I was fortunate to be invited to represent OneSpring (@OneSpring) and participate in this year’s Product Camp in Atlanta (#pcampatl) unconference held at the General Assembly in Atlanta. I’m sure you’re asking “What is Product Camp?” and what is an “unconference”? first let me explain what an unconference is. It is a gathering where the participants jointly propose, vote and attend conference sessions based on what they feel is of interest to them. The sessions can be “town halls”, “round tables”, or “panel discussions” all being highly interactive. You get 30 seconds to pitch your session topic to the participants. After all sessions are pitched, the attendees then vote for their top three choices. The top vote getters are scheduled and the games begin. Participate in the sessions you like and feel free to leave a session and drop into a different one.
Product Camp is a gathering of Product Managers who are responsible for the product development life cycle from ideation through production, marketing and sales. Those products can range from software to hardware and anything in between.
The sessions I attended included: “What is UX”, “Innovation Killers”, “Strategic vs Product Roadmaps” and “What Leadership Qualities Are Needed to be an Effective Product Manager”.
One recurring theme that was raised in the various forums was the need for communicating your message to your customer. Notice that I said “to your customer” as opposed to “with your customer”. While the role of the Product Manager is to be the advocate for the customer it was interesting to see how often the customer was left out of the conversation. One underlying reason for the lack of customer input was that the product managers did not have the ability to show the customer anything tangible to request feedback on until the latter part of the development cycle.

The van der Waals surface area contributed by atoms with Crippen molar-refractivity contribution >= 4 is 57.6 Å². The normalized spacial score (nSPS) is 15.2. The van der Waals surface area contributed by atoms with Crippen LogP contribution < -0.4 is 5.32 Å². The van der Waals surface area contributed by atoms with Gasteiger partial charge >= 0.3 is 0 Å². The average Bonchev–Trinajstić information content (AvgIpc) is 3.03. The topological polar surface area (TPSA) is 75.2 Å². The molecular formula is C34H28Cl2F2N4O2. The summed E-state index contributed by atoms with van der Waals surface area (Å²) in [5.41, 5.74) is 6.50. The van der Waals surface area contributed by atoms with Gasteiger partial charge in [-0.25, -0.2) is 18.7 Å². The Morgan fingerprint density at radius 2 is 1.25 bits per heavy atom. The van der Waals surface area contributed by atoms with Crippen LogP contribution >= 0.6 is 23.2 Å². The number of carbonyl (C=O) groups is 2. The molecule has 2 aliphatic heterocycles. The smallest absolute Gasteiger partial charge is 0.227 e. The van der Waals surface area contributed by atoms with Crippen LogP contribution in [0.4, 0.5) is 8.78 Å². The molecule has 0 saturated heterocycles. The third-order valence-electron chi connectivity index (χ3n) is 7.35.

When speaking with various product managers regarding Visualization and Prototyping it was amazing to see the light bulb go off as they realized that there were tools and methodologies available to get that customer feedback earlier in the life cycle before too much time and money were spent on the wrong product.
Many Product Managers take an agile approach to developing their products. The Agile development process flexibility allows for multiple iterations based on changing requirements and market forces. However, it is not enough for your customer/product owner to participate in the stand ups and see status’s change anymore. Take advantage of the opportunity to get real time feedback, make modifications, get their buy in and enhance their satisfaction level. Or conversely, acknowledge their dissatisfaction and change course or even kill the project before you build a product they won’t use.
The power of Visualization and Prototyping takes Agile development to the next level. Visualization enables you to work more closely with your customer. By walking them through the visualization process you help define their business processes and flows and begin creating a visualized version of their use cases, user stories and business requirements. This minimizes a major risk component in the product evolution process, the misinterpretation of requirements. It is all too easy to lose context when translating user needs and pain points into text. The visualization process shows the customer what he is asking for and allows him to tweak the product early and often to ensure you are producing something he wants, needs and will buy.